- The data calendar is crowded with price data, for the month of June. Assorted European countries are offering consumer prices. Japan has already delivered producer prices, and the US is due to publish its producer price data too. Producer prices are generally a better indicator of corporate pricing power than are consumer prices.
- Price data probably understates inflation (especially consumer price inflation) at the moment. Prices that cannot be measures are assumed to be unchanged. This means that inflation overstates the number of prices with no change and understates the prices that are rising. It is not a huge problem, however.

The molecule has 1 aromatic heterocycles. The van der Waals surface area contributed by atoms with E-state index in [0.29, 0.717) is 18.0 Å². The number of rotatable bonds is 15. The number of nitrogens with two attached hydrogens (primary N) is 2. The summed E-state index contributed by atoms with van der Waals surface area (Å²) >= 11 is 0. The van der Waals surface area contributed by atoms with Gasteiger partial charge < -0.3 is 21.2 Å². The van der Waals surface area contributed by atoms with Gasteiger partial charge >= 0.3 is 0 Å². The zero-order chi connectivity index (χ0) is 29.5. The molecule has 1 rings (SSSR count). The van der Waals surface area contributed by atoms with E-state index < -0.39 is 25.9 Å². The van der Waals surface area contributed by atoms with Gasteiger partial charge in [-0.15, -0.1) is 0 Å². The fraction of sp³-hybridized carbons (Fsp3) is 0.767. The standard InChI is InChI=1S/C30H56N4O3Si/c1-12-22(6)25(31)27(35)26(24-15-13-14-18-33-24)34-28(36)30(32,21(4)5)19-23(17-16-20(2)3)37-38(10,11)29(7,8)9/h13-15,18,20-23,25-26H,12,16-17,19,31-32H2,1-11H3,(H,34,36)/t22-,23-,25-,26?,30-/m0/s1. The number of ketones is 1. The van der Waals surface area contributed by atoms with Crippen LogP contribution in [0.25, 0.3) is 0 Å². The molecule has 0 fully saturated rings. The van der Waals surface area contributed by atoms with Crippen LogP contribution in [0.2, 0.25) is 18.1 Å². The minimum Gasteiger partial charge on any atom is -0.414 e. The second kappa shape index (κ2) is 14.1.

- Overall, we remain in a low inflation environment. The demand shock of the virus is greater than the supply shock. Although demand is bouncing back, this is a temporary surge and is unlikely to be met with general inflation.
- France and Italy offer industrial production for May. Business sentiment opinion polls signaled a deep, deep contraction, even as lockdowns eased. This seems very unlikely. Economists expect that (in month-on-month terms) production increased in both countries. With typical pinpoint precision, the economic consensus has French data somewhere with a 23% range, and the Italian data is expected to grow somewhere from 10% to 40%.